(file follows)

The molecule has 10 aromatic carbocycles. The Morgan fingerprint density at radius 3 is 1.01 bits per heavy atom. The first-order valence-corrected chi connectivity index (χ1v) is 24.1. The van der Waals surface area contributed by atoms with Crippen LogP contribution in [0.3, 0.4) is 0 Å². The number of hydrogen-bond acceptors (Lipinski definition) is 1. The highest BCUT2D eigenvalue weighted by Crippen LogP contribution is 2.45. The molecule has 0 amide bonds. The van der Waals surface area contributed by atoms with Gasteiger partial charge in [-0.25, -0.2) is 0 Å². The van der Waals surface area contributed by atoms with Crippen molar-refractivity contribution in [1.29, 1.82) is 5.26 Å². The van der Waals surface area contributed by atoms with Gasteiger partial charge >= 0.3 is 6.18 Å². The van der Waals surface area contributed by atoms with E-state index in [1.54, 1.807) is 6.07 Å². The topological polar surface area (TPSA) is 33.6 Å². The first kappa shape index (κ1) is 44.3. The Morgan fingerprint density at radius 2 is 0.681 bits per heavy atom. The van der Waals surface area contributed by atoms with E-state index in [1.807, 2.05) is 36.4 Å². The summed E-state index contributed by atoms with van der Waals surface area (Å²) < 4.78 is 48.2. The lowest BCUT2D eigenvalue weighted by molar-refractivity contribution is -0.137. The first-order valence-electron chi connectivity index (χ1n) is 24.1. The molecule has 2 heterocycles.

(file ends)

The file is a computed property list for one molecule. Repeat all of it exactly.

The molecule has 10 aromatic carbocycles. The Morgan fingerprint density at radius 3 is 1.01 bits per heavy atom. The first-order valence-corrected chi connectivity index (χ1v) is 24.1. The van der Waals surface area contributed by atoms with Crippen LogP contribution in [0.3, 0.4) is 0 Å². The number of hydrogen-bond acceptors (Lipinski definition) is 1. The highest BCUT2D eigenvalue weighted by Crippen LogP contribution is 2.45. The molecule has 0 amide bonds. The van der Waals surface area contributed by atoms with Gasteiger partial charge in [-0.25, -0.2) is 0 Å². The van der Waals surface area contributed by atoms with Crippen molar-refractivity contribution in [1.29, 1.82) is 5.26 Å². The van der Waals surface area contributed by atoms with Gasteiger partial charge >= 0.3 is 6.18 Å². The van der Waals surface area contributed by atoms with E-state index in [1.54, 1.807) is 6.07 Å². The topological polar surface area (TPSA) is 33.6 Å². The first kappa shape index (κ1) is 44.3. The Morgan fingerprint density at radius 2 is 0.681 bits per heavy atom. The van der Waals surface area contributed by atoms with E-state index in [1.807, 2.05) is 36.4 Å². The summed E-state index contributed by atoms with van der Waals surface area (Å²) < 4.78 is 48.2. The lowest BCUT2D eigenvalue weighted by molar-refractivity contribution is -0.137. The first-order valence-electron chi connectivity index (χ1n) is 24.1. The molecule has 2 heterocycles.